Brian Riesenburger, general manager of Fairway Markets in New York City, said both Fairway stores use a graphics department in each store to create all of its in-store signs. Typically the signs look handwritten, as they used to be. "Now it's all done on the computer," Riesenburger said. Each sign tells a story about the product, where it came from, how much it is, and adds suggestions for use.
"We have a lot of new stuff coming in that we've imported from Europe, a lot of interesting new oils and vinegars that nobody else has, like apple cider balsamic vinegar and saba, which is something like a balsamic vinegar but with a lot more uses." The sign itself was pretty long, longer than most signs. It said the saba is "Imported from Italy, the ancient elixir from LeMarche, made from slow cooked trebbiano grape must, deep, dark and complex, brilliant." It went on to suggest using the product to braise onions, endive, lamb shanks, medallions of pork [giving the customer an idea, and also promoting other departments in the store]. Below the sign were five or six different recipes showing how the customer could use the product, and the price is always written big and bold. Often the signs tell customers how excited the managers are to have obtained that product, an attempt to build excitement among shoppers.
Riesenburger likes the signs. "I think they are extremely successful, enlighening people with knowlege, showing where it is, and it becomes a conversation piece itself. Walking the store, you hear a lot of people commenting on them and are very impressed with them." Most of the signs are written by Steve Jenkins, Fairway's cheese expert and a manager.
For Fairway, the advantage of an in-house department is speed. "We can get a sign within five or 10 minutes, if something comes in, or you have a special or you want to feature something for the weekend. You're never sure when the stuff is going to arrive. If it gets in on Friday afternoon, you don't have to wait until Monday morning for the sign." Urban stores have an additional problem: limited space.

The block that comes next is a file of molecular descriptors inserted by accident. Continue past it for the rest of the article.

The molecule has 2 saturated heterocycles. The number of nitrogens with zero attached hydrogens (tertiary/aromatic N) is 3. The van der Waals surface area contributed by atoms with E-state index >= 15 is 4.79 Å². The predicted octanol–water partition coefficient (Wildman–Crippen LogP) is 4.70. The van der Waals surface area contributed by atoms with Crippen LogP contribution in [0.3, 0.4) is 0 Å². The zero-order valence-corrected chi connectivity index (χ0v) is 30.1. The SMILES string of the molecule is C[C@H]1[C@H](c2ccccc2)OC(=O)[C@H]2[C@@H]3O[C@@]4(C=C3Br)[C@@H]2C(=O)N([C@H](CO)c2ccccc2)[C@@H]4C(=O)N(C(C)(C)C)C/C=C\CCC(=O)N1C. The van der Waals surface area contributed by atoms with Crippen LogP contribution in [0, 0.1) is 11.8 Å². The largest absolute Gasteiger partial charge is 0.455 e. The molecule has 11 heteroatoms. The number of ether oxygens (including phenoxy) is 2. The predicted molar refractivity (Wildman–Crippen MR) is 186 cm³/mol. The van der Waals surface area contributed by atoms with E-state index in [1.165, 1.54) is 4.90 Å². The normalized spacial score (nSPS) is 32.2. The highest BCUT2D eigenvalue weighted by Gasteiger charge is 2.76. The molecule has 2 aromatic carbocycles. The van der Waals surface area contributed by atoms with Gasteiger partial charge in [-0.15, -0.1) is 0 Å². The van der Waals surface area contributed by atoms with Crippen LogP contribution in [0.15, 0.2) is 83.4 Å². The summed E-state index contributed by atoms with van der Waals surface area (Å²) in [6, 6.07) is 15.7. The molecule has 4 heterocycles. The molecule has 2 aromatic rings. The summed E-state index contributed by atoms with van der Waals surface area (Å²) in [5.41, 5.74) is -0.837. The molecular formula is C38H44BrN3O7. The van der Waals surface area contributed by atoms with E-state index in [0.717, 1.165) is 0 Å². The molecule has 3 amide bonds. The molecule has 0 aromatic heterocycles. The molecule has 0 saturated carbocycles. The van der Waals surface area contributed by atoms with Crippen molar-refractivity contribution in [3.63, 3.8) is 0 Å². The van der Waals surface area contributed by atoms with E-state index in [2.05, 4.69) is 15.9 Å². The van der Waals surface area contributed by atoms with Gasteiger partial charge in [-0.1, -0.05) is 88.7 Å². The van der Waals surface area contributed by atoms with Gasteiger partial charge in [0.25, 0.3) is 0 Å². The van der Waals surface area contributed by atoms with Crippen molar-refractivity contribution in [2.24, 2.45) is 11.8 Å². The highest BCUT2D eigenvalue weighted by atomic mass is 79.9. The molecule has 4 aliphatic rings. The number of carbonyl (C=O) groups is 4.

Fred Van Roie, director of grocery for the D'Agostino's chain, based in Larchmont, N.Y., in describing the 22-store chain's plain black-and-white style aisle and other signs, said "We are the epitome of the classic shelf tag, and the 8-and-a-half-by-11 sign. We are so restricted by the size of the stores -- -there is no room in the aisles. A ShopRite or a big A&P, they have six or seven facings of everything, while I have one or two at most. What we do nicely, we flag automatically on the shelf labels, the organic items, the sale items, the private label.
"What's smart about these, it looks like the whole store's on sale, when half of them are just informational signs. The busy-ness look is to show we are active. Construction goes along with design of the store. As a company we have chosen to have very clear and very classic looking aisle design. It depends on the store, and the location."
Of course, not even the finest signage does its job if many customers can't read the language the sign is in, noted Dan Smith, vice president of PWNC, llc, Mebane, N.C.- based chain of three Piggly Wiggly stores in textile mill communities. "They're real meat-and-potatoes stores," he said, with the one located in Haw River having about a 30% Hispanic base, most coming from Mexico and trying to assimilate into the U.S. culture. Spanish-speaking people will be the largest ethnic group in the U.S. before long, Smith said, so many food retailers are already providing signs in Spanish.
"If a third of your customers can't read your sign, it's a problem," Smith said. An employee who is Hispanic is helping not only with the translation, but also the customs of where the sign should be and what it should say.
"All of our stores have signage in both English and Spanish, and we are working on getting a store map out and translating a copy of our ad, but as a list, This Week's Ad, in Spanish, in the Haw River store.
"Fleming supplies us, and is sending us its version of a Hispanic section, which we are tuning up quite a bit," Smith added. Otherwise, he said, the stores use Piggly Wiggly's newest format and latest color schemes, in a "kind of tan, with a highlight color in between wine red, the color of a good cabernet."